Posted by: Necci – Aug 09, 2010
"On the internet, there is no real underground anymore. So if you wanted to create an underground for yourself, the first thing you might do is generate a sort of lexical darknet by using keyterms search engines can’t parse."--Warren Ellis
Genre neologisms piss me off. They're invariably used as the hook for a trend piece based around bands whose musical etymologies are clear and obvious--at least they are to me, the consummate music nerd. I rage at articles about chillwave or glo-fi. This isn't a new development for me--twenty years ago, as a high school student who thought I knew everything, I found the term shoegaze nauseating. And don't get me started on screamo. No, seriously, don't.
As I grew older, I eventually learned that anyone who wishes to communicate on a widespread level must refer to things by the names most commonly used for them. Sticking by a stubbornly held principle that doesn't matter to anyone but me is hardly worth it in light of the confusing conversations that ensue. I give a detailed description of a certain genre whose most universally-recognized name bugs me so much that I don't want to use it, only to have the person listening to me finally realize what I'm talking about after five minutes. "OH!" they say, the lightbulb coming on. "You mean screamo?" Sigh. "Yeah, I guess I do." Quit tilting at the imaginary windmill, Don Quixote!, I admonish myself privately. Just call it screamo. Call it shoegaze. Call it whatever dumb name everyone else uses for it.
I haven't had this fight with myself where witch house is concerned, though. As a genre, witch house invaded my consciousness two months ago, and the appropriateness of the genre classification was immediately apparent. With their lo-fi ambience, dark electronic textures, and the distinctive sound of a previously chewed cassette playing on a Fisher-Price tape recorder with rapidly dying batteries, the witch house groups I first encountered used vague hints and seemingly random juxtapositions to call forth primal fears from the darkness of my subconscious mind. A perfect example is GR†LLGR†LL's video for "if u cAn dR3Am - pRinc3ss3s" (NSFW), which begins with slow-motion footage of former So You Think You Can Dance contestant Jessica King tossing her hair, then moves through poor-quality clips of drunken party girls stumbling around, making sexual advances or drunken accidents of themselves (sometimes both at the same time). Overtop of this footage floats an ambient, warbling hum, made up of high-pitched human voices and droning synths, dragging like a manually slowed-down tape (another name for this genre is "drag"). On its own, this footage may generate schadenfreude, or it may seem sad and pathetic. But with the soundtrack GR†LLGR†LL supplies, it becomes frightening, as if the ominous implications suddenly overcome whatever emotional distance the listener is able to create between themselves and the images they're seeing.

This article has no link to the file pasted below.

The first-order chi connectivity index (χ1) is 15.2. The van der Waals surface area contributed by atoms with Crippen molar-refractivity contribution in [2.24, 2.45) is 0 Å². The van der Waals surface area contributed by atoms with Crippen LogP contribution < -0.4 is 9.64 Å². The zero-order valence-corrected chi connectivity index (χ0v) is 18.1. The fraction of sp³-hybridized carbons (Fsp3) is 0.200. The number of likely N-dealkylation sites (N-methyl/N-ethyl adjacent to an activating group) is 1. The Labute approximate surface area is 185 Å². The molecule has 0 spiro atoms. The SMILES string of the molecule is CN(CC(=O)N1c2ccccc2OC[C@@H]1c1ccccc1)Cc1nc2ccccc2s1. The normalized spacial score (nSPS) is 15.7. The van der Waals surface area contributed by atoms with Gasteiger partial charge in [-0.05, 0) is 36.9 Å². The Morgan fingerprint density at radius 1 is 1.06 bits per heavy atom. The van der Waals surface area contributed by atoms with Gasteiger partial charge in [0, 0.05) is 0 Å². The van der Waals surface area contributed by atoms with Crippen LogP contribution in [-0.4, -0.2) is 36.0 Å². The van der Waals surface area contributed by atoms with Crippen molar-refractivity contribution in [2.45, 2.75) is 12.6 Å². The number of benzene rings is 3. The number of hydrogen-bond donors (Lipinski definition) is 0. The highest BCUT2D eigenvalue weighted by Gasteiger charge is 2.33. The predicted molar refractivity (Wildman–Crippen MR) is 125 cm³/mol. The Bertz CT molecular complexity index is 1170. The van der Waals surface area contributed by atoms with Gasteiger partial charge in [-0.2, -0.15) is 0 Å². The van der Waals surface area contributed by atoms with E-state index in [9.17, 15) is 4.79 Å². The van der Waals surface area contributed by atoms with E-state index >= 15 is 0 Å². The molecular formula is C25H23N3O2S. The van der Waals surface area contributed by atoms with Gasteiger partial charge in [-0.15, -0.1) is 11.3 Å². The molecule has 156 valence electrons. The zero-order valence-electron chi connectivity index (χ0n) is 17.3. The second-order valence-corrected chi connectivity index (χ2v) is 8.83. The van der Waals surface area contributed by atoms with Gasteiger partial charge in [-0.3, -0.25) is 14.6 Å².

You'll notice that band is named GR†LLGR†LL, a name partially composed of typographical glyphs known in some circles as "wingdings." These glyphs are a common theme in the world of witch house, with triangles and crosses dominating. A partial list of witch house groups would include, in addition to GR†LLGR†LL: oOoOO, B▲L▲M▲C▲B, †‡† (aka rrritualzzz), and SLEEP ∞ OVER. Of course, it'd also include the more typographically standard White Ring, Mater Suspiria Vision, and Salem, so it's not as if the obscurantist band name is a requirement for inclusion. However, it does add to the creepy, mysterious atmosphere surrounding the genre.